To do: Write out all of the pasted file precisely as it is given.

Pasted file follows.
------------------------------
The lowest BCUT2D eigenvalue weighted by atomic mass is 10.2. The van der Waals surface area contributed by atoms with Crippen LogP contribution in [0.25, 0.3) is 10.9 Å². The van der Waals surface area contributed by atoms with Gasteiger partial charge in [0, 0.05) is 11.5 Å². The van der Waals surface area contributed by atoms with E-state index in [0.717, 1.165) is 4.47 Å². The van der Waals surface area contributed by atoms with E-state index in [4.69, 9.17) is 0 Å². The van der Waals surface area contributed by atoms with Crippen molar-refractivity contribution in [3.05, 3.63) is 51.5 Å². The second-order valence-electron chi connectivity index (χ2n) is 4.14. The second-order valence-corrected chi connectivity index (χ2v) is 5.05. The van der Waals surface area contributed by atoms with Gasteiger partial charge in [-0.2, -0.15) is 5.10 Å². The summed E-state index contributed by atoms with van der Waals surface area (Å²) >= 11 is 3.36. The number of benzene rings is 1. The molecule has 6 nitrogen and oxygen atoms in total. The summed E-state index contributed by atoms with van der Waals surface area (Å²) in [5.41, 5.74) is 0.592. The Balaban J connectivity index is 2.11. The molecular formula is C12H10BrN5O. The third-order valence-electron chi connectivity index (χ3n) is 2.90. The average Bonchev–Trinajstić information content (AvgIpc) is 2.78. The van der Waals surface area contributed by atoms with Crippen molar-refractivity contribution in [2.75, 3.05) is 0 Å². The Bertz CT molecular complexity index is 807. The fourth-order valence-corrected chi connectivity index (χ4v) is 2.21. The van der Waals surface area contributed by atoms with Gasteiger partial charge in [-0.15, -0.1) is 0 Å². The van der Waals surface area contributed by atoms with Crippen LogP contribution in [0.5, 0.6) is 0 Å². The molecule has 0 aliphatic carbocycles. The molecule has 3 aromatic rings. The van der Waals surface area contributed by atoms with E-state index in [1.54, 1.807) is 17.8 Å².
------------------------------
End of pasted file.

The lowest BCUT2D eigenvalue weighted by atomic mass is 10.2. The van der Waals surface area contributed by atoms with Crippen LogP contribution in [0.25, 0.3) is 10.9 Å². The van der Waals surface area contributed by atoms with Gasteiger partial charge in [0, 0.05) is 11.5 Å². The van der Waals surface area contributed by atoms with E-state index in [0.717, 1.165) is 4.47 Å². The van der Waals surface area contributed by atoms with E-state index in [4.69, 9.17) is 0 Å². The van der Waals surface area contributed by atoms with Crippen molar-refractivity contribution in [3.05, 3.63) is 51.5 Å². The second-order valence-electron chi connectivity index (χ2n) is 4.14. The second-order valence-corrected chi connectivity index (χ2v) is 5.05. The van der Waals surface area contributed by atoms with Gasteiger partial charge in [-0.2, -0.15) is 5.10 Å². The summed E-state index contributed by atoms with van der Waals surface area (Å²) >= 11 is 3.36. The number of benzene rings is 1. The molecule has 6 nitrogen and oxygen atoms in total. The summed E-state index contributed by atoms with van der Waals surface area (Å²) in [5.41, 5.74) is 0.592. The Balaban J connectivity index is 2.11. The molecular formula is C12H10BrN5O. The third-order valence-electron chi connectivity index (χ3n) is 2.90. The average Bonchev–Trinajstić information content (AvgIpc) is 2.78. The van der Waals surface area contributed by atoms with Crippen molar-refractivity contribution in [2.75, 3.05) is 0 Å². The Bertz CT molecular complexity index is 807. The fourth-order valence-corrected chi connectivity index (χ4v) is 2.21. The van der Waals surface area contributed by atoms with Gasteiger partial charge in [-0.15, -0.1) is 0 Å². The van der Waals surface area contributed by atoms with Crippen LogP contribution in [0.5, 0.6) is 0 Å². The molecule has 0 aliphatic carbocycles. The molecule has 3 aromatic rings. The van der Waals surface area contributed by atoms with E-state index in [1.54, 1.807) is 17.8 Å².